Attributed to Burns, Robert (1759-1796), Rare autograph manuscript draft of a poem titled "The Death and Dying Words of Poor Mailie, my ain pet ewe, an unco melancholy story," and Mailie's "Elegy," c. 1793, four pages, folio, (silked); together with a facsimile of a Robert Burns letter, and an autograph letter to Cadell Davis concerning a publication of Burns' work.
Note: Burns, Scotland's revered National poet, and proponent of Scottish dialect, based this poem on an actual incident, later titling it "The Death And Dying Words Of Poor Mailie, the Author's Only Pet Yowe, An Unco Mournfu' Tale." Based on Burns' brother Gilbert's recollections, he and Robert were going out to work their fields, when they came across a neighbor, Hugh Wilson. Gilbert describes him as a "curious looking, awkward boy, clad in plaiding." Hugh, called Hughoc in the poem, plaintively related to the Burns that Robert's ewe was tangled in her tether and lying in a ditch. Hugh's appearance and anxiety so amused Robert, that he composed the poem, and related it to Gilbert later that evening. This manuscript includes "Note: Hughoc was an odd, glow ran, gapin callan; about three fourths as wise as other folks."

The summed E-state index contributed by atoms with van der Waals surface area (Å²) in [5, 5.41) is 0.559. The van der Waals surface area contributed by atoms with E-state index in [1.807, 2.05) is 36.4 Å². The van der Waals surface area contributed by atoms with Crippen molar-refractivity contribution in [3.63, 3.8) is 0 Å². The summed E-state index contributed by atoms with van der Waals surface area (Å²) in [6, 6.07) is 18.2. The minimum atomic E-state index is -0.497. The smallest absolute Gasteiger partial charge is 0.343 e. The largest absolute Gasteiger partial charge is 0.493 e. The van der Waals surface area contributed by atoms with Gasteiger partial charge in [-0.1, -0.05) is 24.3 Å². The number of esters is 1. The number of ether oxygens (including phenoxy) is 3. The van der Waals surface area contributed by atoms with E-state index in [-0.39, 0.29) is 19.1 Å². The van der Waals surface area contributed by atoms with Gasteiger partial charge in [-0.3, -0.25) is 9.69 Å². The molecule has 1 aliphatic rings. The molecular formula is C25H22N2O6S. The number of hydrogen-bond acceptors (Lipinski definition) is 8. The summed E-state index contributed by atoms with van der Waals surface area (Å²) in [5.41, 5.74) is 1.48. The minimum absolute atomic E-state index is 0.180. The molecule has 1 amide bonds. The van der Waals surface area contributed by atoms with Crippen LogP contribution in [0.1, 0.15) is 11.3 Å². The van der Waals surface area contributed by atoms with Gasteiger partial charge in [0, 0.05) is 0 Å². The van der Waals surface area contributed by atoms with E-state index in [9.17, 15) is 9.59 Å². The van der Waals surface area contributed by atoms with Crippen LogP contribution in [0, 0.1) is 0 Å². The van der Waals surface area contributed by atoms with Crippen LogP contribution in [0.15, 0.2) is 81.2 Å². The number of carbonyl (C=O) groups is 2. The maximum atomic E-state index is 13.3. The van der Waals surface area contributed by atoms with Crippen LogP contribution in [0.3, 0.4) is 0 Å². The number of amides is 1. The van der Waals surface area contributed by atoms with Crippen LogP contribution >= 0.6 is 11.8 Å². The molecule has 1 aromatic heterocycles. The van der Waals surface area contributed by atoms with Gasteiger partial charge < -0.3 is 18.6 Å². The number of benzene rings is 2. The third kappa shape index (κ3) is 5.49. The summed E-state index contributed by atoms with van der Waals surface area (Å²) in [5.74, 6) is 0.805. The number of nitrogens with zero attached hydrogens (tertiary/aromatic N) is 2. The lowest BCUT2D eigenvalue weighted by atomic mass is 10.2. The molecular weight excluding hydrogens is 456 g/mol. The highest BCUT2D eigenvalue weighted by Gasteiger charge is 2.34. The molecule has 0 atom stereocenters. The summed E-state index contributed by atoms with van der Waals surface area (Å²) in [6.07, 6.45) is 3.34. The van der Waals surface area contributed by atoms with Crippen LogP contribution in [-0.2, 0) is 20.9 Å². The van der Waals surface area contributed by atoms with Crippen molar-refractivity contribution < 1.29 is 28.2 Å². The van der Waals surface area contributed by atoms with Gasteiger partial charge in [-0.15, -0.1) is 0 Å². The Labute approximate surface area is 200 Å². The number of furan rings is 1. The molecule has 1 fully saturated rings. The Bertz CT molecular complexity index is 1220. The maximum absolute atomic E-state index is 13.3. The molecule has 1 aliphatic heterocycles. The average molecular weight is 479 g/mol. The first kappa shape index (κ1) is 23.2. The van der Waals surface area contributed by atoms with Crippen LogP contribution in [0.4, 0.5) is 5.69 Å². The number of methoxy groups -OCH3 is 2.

As full disclosure demands; this lot has been examined by Peter Westwood, the editor of The Burns Chronicle, who agrees with its authencity. It has also been shown to the National Library of Scotland, who do not believe in its authenticity.